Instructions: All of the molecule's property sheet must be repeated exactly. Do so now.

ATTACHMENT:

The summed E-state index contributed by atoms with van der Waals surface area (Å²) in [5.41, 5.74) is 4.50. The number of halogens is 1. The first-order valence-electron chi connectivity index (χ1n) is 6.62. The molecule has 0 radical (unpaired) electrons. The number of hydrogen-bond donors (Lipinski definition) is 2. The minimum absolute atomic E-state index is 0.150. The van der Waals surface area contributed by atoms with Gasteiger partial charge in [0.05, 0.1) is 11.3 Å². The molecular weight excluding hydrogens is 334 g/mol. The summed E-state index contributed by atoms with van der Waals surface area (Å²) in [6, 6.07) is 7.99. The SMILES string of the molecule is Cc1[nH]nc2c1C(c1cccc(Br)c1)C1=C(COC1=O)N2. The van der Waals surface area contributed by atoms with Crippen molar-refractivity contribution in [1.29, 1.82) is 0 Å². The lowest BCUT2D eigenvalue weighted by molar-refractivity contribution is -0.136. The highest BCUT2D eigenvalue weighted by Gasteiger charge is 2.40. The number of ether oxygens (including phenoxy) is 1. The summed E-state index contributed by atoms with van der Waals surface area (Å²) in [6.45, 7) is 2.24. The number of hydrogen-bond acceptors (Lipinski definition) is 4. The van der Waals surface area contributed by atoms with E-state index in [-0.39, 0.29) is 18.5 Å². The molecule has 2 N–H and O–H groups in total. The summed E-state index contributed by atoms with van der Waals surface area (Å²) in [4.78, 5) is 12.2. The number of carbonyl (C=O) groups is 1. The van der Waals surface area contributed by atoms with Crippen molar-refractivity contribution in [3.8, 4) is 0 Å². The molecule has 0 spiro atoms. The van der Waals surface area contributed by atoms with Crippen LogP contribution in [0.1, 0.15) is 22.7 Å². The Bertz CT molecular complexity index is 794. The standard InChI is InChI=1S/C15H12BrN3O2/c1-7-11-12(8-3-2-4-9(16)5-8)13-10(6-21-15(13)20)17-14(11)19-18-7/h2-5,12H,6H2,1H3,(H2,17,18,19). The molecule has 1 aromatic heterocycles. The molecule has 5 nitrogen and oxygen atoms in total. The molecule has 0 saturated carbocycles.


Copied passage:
The summed E-state index contributed by atoms with van der Waals surface area (Å²) in [5.41, 5.74) is 4.50. The number of halogens is 1. The first-order valence-electron chi connectivity index (χ1n) is 6.62. The molecule has 0 radical (unpaired) electrons. The number of hydrogen-bond donors (Lipinski definition) is 2. The minimum absolute atomic E-state index is 0.150. The van der Waals surface area contributed by atoms with Gasteiger partial charge in [0.05, 0.1) is 11.3 Å². The molecular weight excluding hydrogens is 334 g/mol. The summed E-state index contributed by atoms with van der Waals surface area (Å²) in [6, 6.07) is 7.99. The SMILES string of the molecule is Cc1[nH]nc2c1C(c1cccc(Br)c1)C1=C(COC1=O)N2. The van der Waals surface area contributed by atoms with Crippen molar-refractivity contribution in [1.29, 1.82) is 0 Å². The lowest BCUT2D eigenvalue weighted by molar-refractivity contribution is -0.136. The highest BCUT2D eigenvalue weighted by Gasteiger charge is 2.40. The number of ether oxygens (including phenoxy) is 1. The summed E-state index contributed by atoms with van der Waals surface area (Å²) in [6.45, 7) is 2.24. The number of hydrogen-bond acceptors (Lipinski definition) is 4. The van der Waals surface area contributed by atoms with E-state index in [-0.39, 0.29) is 18.5 Å². The molecule has 2 N–H and O–H groups in total. The summed E-state index contributed by atoms with van der Waals surface area (Å²) in [4.78, 5) is 12.2. The number of carbonyl (C=O) groups is 1. The van der Waals surface area contributed by atoms with Crippen molar-refractivity contribution in [3.8, 4) is 0 Å². The molecule has 0 spiro atoms. The van der Waals surface area contributed by atoms with Crippen LogP contribution in [0.1, 0.15) is 22.7 Å². The Bertz CT molecular complexity index is 794. The standard InChI is InChI=1S/C15H12BrN3O2/c1-7-11-12(8-3-2-4-9(16)5-8)13-10(6-21-15(13)20)17-14(11)19-18-7/h2-5,12H,6H2,1H3,(H2,17,18,19). The molecule has 1 aromatic heterocycles. The molecule has 5 nitrogen and oxygen atoms in total. The molecule has 0 saturated carbocycles.